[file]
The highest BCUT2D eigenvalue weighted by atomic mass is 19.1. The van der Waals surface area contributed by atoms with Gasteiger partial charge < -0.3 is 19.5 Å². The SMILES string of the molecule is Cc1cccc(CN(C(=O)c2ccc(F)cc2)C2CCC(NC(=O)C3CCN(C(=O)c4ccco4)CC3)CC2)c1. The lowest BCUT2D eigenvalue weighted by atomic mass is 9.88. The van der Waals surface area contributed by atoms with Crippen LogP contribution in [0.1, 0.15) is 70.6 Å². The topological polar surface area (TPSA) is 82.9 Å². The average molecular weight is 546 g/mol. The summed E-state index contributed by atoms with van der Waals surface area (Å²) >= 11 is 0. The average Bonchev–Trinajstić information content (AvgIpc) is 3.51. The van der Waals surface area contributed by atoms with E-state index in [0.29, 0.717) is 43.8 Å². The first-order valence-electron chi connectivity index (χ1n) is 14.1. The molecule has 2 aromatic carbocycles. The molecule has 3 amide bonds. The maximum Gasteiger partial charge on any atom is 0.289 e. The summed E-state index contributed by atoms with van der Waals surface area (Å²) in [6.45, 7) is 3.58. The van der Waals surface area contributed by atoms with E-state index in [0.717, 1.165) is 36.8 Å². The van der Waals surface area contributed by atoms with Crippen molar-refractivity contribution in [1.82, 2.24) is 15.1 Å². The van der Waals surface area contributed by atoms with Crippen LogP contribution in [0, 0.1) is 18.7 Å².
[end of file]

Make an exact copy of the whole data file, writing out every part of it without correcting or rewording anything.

The highest BCUT2D eigenvalue weighted by atomic mass is 19.1. The van der Waals surface area contributed by atoms with Gasteiger partial charge < -0.3 is 19.5 Å². The SMILES string of the molecule is Cc1cccc(CN(C(=O)c2ccc(F)cc2)C2CCC(NC(=O)C3CCN(C(=O)c4ccco4)CC3)CC2)c1. The lowest BCUT2D eigenvalue weighted by atomic mass is 9.88. The van der Waals surface area contributed by atoms with Crippen LogP contribution in [0.1, 0.15) is 70.6 Å². The topological polar surface area (TPSA) is 82.9 Å². The average molecular weight is 546 g/mol. The summed E-state index contributed by atoms with van der Waals surface area (Å²) >= 11 is 0. The average Bonchev–Trinajstić information content (AvgIpc) is 3.51. The van der Waals surface area contributed by atoms with E-state index in [0.29, 0.717) is 43.8 Å². The first-order valence-electron chi connectivity index (χ1n) is 14.1. The molecule has 2 aromatic carbocycles. The molecule has 3 amide bonds. The maximum Gasteiger partial charge on any atom is 0.289 e. The summed E-state index contributed by atoms with van der Waals surface area (Å²) in [6.45, 7) is 3.58. The van der Waals surface area contributed by atoms with E-state index in [0.717, 1.165) is 36.8 Å². The van der Waals surface area contributed by atoms with Crippen molar-refractivity contribution in [1.82, 2.24) is 15.1 Å². The van der Waals surface area contributed by atoms with Crippen LogP contribution in [0, 0.1) is 18.7 Å².